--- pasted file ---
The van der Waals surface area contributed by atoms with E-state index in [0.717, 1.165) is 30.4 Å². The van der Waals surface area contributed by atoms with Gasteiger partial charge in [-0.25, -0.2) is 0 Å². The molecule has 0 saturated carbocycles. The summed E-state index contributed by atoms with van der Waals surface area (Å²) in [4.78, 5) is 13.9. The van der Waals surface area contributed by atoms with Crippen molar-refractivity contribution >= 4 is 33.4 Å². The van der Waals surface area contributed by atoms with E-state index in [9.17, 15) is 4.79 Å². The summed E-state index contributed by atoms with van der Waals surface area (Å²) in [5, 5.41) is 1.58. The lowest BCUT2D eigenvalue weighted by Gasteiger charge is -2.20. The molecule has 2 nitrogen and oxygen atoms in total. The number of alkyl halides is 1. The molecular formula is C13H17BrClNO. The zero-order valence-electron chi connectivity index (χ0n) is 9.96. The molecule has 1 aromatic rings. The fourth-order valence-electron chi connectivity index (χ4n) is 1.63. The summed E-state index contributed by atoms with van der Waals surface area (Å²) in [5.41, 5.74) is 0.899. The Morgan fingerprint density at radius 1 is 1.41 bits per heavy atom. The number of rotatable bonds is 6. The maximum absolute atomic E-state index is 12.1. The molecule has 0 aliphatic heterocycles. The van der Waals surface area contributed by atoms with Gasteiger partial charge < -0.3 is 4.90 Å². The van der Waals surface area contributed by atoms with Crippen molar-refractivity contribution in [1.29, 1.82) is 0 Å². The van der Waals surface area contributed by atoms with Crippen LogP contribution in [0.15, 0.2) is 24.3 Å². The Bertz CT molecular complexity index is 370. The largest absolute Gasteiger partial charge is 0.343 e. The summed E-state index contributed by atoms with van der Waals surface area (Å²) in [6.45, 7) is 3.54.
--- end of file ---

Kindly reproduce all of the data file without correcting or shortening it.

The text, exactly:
The van der Waals surface area contributed by atoms with E-state index in [0.717, 1.165) is 30.4 Å². The van der Waals surface area contributed by atoms with Gasteiger partial charge in [-0.25, -0.2) is 0 Å². The molecule has 0 saturated carbocycles. The summed E-state index contributed by atoms with van der Waals surface area (Å²) in [4.78, 5) is 13.9. The van der Waals surface area contributed by atoms with Crippen molar-refractivity contribution >= 4 is 33.4 Å². The van der Waals surface area contributed by atoms with E-state index in [9.17, 15) is 4.79 Å². The summed E-state index contributed by atoms with van der Waals surface area (Å²) in [5, 5.41) is 1.58. The lowest BCUT2D eigenvalue weighted by Gasteiger charge is -2.20. The molecule has 2 nitrogen and oxygen atoms in total. The number of alkyl halides is 1. The molecular formula is C13H17BrClNO. The zero-order valence-electron chi connectivity index (χ0n) is 9.96. The molecule has 1 aromatic rings. The fourth-order valence-electron chi connectivity index (χ4n) is 1.63. The summed E-state index contributed by atoms with van der Waals surface area (Å²) in [5.41, 5.74) is 0.899. The Morgan fingerprint density at radius 1 is 1.41 bits per heavy atom. The number of rotatable bonds is 6. The maximum absolute atomic E-state index is 12.1. The molecule has 0 aliphatic heterocycles. The van der Waals surface area contributed by atoms with Gasteiger partial charge < -0.3 is 4.90 Å². The van der Waals surface area contributed by atoms with Crippen molar-refractivity contribution in [1.29, 1.82) is 0 Å². The van der Waals surface area contributed by atoms with Crippen LogP contribution in [0.15, 0.2) is 24.3 Å². The Bertz CT molecular complexity index is 370. The largest absolute Gasteiger partial charge is 0.343 e. The summed E-state index contributed by atoms with van der Waals surface area (Å²) in [6.45, 7) is 3.54.